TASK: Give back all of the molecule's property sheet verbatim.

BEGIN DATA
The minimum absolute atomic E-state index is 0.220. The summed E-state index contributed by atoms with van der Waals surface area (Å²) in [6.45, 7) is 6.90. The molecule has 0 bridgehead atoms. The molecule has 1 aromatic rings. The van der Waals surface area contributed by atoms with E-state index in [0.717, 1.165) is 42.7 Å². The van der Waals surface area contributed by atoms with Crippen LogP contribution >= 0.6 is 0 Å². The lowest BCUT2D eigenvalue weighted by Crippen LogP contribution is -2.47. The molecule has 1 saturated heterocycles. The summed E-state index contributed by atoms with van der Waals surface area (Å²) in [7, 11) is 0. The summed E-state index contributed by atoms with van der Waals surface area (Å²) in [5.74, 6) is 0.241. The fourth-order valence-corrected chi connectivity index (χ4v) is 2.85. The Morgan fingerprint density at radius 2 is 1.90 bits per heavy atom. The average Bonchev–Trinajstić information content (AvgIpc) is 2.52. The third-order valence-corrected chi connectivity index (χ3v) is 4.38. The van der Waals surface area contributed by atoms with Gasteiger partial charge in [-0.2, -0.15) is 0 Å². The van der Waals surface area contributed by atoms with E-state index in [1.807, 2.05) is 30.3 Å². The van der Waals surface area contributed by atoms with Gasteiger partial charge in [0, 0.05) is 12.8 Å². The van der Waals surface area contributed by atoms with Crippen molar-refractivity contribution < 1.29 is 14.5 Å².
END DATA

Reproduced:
The minimum absolute atomic E-state index is 0.220. The summed E-state index contributed by atoms with van der Waals surface area (Å²) in [6.45, 7) is 6.90. The molecule has 0 bridgehead atoms. The molecule has 1 aromatic rings. The van der Waals surface area contributed by atoms with E-state index in [0.717, 1.165) is 42.7 Å². The van der Waals surface area contributed by atoms with Crippen LogP contribution >= 0.6 is 0 Å². The lowest BCUT2D eigenvalue weighted by Crippen LogP contribution is -2.47. The molecule has 1 saturated heterocycles. The summed E-state index contributed by atoms with van der Waals surface area (Å²) in [7, 11) is 0. The summed E-state index contributed by atoms with van der Waals surface area (Å²) in [5.74, 6) is 0.241. The fourth-order valence-corrected chi connectivity index (χ4v) is 2.85. The Morgan fingerprint density at radius 2 is 1.90 bits per heavy atom. The average Bonchev–Trinajstić information content (AvgIpc) is 2.52. The third-order valence-corrected chi connectivity index (χ3v) is 4.38. The van der Waals surface area contributed by atoms with Gasteiger partial charge in [-0.2, -0.15) is 0 Å². The van der Waals surface area contributed by atoms with E-state index in [1.807, 2.05) is 30.3 Å². The van der Waals surface area contributed by atoms with Gasteiger partial charge in [0, 0.05) is 12.8 Å². The van der Waals surface area contributed by atoms with Crippen molar-refractivity contribution < 1.29 is 14.5 Å².